The CT scans went on a bit longer, another a couple of years and I guess that was another comfort, if you like. If anything, it's made me more inclined to get on and do the things I want to do that I've been putting off. Being able to disappear for a long weekend or a week or so with the caravan if I feel like it, being able to do the things I want to do, like sit and read a book for the afternoon, if that's what the mood takes me.

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After having part of my bowel removed to take out the cancer, I was referred to an oncologist who explained that the standard treatment for my situation was a program of chemotherapy with 12 infusions of the chemicals over a 24 week period. He gave me a long list of possible side effects to take home and read.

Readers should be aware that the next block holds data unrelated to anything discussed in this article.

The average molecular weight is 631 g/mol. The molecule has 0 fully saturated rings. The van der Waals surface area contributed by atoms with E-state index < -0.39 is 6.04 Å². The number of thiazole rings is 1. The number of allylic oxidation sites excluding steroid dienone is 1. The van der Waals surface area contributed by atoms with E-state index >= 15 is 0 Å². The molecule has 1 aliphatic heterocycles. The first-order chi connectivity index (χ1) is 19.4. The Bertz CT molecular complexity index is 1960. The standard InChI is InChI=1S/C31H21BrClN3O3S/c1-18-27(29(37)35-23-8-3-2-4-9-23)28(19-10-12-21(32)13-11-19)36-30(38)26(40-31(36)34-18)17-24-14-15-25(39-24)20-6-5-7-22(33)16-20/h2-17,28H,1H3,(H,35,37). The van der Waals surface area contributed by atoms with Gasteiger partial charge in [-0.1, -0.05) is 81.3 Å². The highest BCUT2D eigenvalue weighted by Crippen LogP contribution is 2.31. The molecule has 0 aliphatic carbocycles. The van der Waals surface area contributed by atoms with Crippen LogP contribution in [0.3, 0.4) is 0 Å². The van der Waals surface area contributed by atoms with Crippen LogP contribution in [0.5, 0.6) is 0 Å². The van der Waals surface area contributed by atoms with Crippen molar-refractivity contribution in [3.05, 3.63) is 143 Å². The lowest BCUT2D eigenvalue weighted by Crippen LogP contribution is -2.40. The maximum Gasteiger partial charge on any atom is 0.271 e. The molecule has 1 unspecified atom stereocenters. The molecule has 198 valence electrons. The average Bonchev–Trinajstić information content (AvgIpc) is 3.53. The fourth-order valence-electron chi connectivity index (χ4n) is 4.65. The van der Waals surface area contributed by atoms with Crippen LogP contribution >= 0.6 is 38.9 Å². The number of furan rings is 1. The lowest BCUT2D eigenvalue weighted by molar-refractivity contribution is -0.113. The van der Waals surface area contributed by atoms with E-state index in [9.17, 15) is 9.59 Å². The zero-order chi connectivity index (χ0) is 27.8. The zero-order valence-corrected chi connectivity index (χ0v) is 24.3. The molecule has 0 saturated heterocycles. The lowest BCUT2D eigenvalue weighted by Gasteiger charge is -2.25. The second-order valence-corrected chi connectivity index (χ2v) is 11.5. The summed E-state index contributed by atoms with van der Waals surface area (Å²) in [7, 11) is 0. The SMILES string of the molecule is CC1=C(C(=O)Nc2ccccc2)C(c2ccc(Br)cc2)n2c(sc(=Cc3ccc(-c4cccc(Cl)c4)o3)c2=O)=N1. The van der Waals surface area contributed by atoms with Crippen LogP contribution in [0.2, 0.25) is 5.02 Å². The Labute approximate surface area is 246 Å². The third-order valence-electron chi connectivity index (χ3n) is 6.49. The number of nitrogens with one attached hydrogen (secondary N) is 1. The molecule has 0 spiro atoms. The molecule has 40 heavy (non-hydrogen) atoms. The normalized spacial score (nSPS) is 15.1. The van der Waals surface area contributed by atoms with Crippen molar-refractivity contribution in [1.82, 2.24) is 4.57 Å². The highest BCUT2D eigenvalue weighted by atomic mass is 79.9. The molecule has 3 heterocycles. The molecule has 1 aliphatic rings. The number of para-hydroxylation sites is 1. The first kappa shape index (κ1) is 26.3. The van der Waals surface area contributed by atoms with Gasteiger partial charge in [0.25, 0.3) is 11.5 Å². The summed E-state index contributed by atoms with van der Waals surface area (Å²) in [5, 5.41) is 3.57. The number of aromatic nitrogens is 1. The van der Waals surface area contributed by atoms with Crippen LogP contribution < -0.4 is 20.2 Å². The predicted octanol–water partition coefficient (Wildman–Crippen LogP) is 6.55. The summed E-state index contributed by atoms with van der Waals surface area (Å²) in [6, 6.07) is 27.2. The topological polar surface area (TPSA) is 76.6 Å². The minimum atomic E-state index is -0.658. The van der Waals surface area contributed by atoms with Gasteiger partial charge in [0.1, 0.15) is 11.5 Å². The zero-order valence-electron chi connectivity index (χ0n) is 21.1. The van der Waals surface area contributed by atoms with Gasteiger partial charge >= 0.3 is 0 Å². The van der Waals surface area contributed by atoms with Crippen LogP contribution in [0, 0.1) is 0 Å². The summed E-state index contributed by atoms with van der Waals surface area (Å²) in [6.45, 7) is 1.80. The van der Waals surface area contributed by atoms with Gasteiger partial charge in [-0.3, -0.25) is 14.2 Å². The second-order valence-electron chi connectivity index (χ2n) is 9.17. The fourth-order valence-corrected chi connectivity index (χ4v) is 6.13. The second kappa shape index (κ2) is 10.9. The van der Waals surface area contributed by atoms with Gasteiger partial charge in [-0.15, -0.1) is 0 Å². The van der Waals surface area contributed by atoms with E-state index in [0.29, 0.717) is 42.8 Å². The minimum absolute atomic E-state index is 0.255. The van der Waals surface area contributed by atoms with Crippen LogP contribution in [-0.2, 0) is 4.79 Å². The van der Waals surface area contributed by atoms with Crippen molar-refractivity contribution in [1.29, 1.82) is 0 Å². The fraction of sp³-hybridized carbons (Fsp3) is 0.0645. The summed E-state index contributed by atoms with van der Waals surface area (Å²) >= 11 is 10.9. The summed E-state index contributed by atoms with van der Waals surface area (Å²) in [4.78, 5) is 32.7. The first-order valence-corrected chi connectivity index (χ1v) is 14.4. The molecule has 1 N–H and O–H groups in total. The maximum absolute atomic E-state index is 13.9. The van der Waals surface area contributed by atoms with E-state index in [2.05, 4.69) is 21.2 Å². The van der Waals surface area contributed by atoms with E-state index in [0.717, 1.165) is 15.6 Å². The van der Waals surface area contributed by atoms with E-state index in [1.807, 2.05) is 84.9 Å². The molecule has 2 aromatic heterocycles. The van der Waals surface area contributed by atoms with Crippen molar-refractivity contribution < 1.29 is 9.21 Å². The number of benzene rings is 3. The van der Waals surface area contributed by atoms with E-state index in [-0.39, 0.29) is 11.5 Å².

The oncologist then asked me if I would be prepared to participate in a clinical trial. The aim of the trial was to see if half the treatments, that is 6 infusions over 12 weeks, would give similar results to the longer treatment. Half the trial participants would get the full course of treatment and half would get the shorter version. He explained that the trial would not benefit me in any way but would help future patients. The thought being to shorten the time of dealing with any side effects as well as reducing the intrusion into patients daily lives. I took home further reading material explaining the trial process.